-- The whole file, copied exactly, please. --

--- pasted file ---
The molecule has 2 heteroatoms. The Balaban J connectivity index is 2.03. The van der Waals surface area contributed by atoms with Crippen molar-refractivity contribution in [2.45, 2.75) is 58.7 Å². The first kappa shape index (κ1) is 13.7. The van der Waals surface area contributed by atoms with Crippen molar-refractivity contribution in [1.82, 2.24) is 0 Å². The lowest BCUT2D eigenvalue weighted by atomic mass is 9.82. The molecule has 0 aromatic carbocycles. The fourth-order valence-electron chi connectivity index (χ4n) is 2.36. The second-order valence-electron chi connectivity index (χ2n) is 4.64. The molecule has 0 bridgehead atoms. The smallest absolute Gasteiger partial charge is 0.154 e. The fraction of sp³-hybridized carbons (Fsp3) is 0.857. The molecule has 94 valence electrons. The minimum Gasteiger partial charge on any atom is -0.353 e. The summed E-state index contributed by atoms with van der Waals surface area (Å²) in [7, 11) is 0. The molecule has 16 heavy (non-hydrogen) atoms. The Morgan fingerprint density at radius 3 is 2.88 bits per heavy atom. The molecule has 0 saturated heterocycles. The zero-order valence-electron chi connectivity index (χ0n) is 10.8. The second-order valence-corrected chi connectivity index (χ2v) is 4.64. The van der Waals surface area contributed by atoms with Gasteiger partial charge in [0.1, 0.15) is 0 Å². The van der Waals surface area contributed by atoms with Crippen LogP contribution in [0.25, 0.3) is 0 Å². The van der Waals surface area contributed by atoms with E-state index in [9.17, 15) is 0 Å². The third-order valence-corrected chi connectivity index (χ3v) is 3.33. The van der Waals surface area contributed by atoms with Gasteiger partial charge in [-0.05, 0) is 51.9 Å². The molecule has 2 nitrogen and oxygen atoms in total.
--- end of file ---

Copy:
The molecule has 2 heteroatoms. The Balaban J connectivity index is 2.03. The van der Waals surface area contributed by atoms with Crippen molar-refractivity contribution in [2.45, 2.75) is 58.7 Å². The first kappa shape index (κ1) is 13.7. The van der Waals surface area contributed by atoms with Crippen molar-refractivity contribution in [1.82, 2.24) is 0 Å². The lowest BCUT2D eigenvalue weighted by atomic mass is 9.82. The molecule has 0 aromatic carbocycles. The fourth-order valence-electron chi connectivity index (χ4n) is 2.36. The second-order valence-electron chi connectivity index (χ2n) is 4.64. The molecule has 0 bridgehead atoms. The smallest absolute Gasteiger partial charge is 0.154 e. The fraction of sp³-hybridized carbons (Fsp3) is 0.857. The molecule has 94 valence electrons. The minimum Gasteiger partial charge on any atom is -0.353 e. The summed E-state index contributed by atoms with van der Waals surface area (Å²) in [7, 11) is 0. The molecule has 16 heavy (non-hydrogen) atoms. The Morgan fingerprint density at radius 3 is 2.88 bits per heavy atom. The molecule has 0 saturated heterocycles. The zero-order valence-electron chi connectivity index (χ0n) is 10.8. The second-order valence-corrected chi connectivity index (χ2v) is 4.64. The van der Waals surface area contributed by atoms with Gasteiger partial charge in [0.1, 0.15) is 0 Å². The van der Waals surface area contributed by atoms with Crippen LogP contribution in [0.25, 0.3) is 0 Å². The van der Waals surface area contributed by atoms with E-state index in [9.17, 15) is 0 Å². The third-order valence-corrected chi connectivity index (χ3v) is 3.33. The van der Waals surface area contributed by atoms with Gasteiger partial charge in [-0.05, 0) is 51.9 Å². The molecule has 2 nitrogen and oxygen atoms in total.